More than a year since the new coronavirus crisis began, its impact on cancer care has been stark, with “50 per cent of governments (having) cancer services partially or completely disrupted because of the pandemic”, said Dr André Ilbawi, from WHO’s Department of Noncommunicable Diseases.
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“Delays in diagnosis are common. Interruptions in therapy or abandonment have increased significantly,” he continued, adding that this would likely have an impact in the total number of cancer deaths in coming years.
Pressure to deliver
“Healthcare professionals have been under great stress to deliver services and there are significant reductions in research and clinical trial enrolment. To state it simply, the consequences of the pandemic on cancer control efforts have been profound.”
An unspecified number of countries “of all income levels” had been affected, the WHO medic continued, although some wealthier nations had managed to counter the effects of the pandemic, including the Netherlands, where special programmes have been set up to speed up access to cancer diagnosis and treatment for those with symptoms.
Amid uncertainty over which COVID-19 vaccine might be most suitable for cancer patients, given the increased vulnerability of some individuals, Dr Ilbawi said that data from ongoing clinical vaccine trials had yet to be published.
“We do appreciate that cancer patients are being noted in these clinical trials because evidence has shown that cancer patients are at greater risk for COVID-related morbidity and mortality because of their immuno-suppression”, he said.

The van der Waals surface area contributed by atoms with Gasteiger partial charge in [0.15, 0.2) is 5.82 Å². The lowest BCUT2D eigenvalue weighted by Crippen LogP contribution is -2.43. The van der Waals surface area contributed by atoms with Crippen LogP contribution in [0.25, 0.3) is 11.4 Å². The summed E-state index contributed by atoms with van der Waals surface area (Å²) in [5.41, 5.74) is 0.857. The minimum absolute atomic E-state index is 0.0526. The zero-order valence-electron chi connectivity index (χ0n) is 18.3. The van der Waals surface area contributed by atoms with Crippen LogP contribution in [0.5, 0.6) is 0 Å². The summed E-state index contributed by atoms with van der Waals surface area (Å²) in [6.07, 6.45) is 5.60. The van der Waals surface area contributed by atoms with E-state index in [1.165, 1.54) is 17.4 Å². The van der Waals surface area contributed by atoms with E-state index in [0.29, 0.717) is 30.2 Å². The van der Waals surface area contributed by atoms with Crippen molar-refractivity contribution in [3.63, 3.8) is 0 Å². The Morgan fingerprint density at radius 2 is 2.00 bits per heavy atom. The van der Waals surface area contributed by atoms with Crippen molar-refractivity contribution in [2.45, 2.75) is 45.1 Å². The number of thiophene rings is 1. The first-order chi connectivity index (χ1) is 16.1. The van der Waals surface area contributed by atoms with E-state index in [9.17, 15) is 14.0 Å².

According to the WHO, the economic burden of cancer on communities is huge and increasing; in 2010, its cost was estimated at $1.16 trillion.
“In 2020, the number of people diagnosed with cancer globally reached 19.3 million, with the number of people dying increasing to 10 million”, said Dr Ilbawi.
According to the agency, there were 2.3 million new breast cancer cases in 2020, representing almost 12 per cent of all cancer cases. It is also the leading cause of cancer death worldwide among women.
Speaking via Zoom in Geneva ahead of World Cancer Day this Thursday, Dr Ilbawi noted that “for the first time, breast cancer now constitutes the most commonly occurring cancer globally, followed by lung, which has historically been leading cause in most of, of cancer, and third colorectal”.
The WHO official warned that the burden of cancer is expected to rise further in the years ahead for a variety of reasons including population growth, with the number of new cases worldwide in 2040 likely to be 47 per cent higher than in 2020.
The greatest increases will be in low and middle income countries where late-stage diagnosis and lack of access to quality and affordable diagnosis and treatment are common, the UN agency said in a statement.
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Highlighting efforts to tackle cervical cancer, WHO noted that it is the fourth most common cancer among women globally, with an estimated 604,000 new cases in 2020 and 700,000 cases and 400,000 deaths forecast in 2030.
Sufferers from poorer countries are disproportionately affected, with nearly 90 per cent of global deaths in 2020 from cervical cancer occurring in low and middle income nations.
Diagnose and treat quickly
Underscoring the benefits of early diagnosis and appropriate treatment, the UN health agency appealed for better availability of human papillomavirus vaccine (HPV) and low-cost approaches for screening and treating pre-cancer “before it progresses to invasive cancer”, in addition to new approaches to surgical training.
“To get on the path to eliminate cervical cancer, we must achieve three targets by 2030: 90 per cent of girls fully vaccinated with the HPV vaccine by 15 years of age, 70 per cent of women screened using a high-performance test by age 35 and again by 45 and 90 per cent of women identified with cervical cancer treated,” WHO said.
Achieving these targets would lead to a decline in cases of more than 70 per cent by 2050 and help to avert 4.5 million cervical cancer deaths.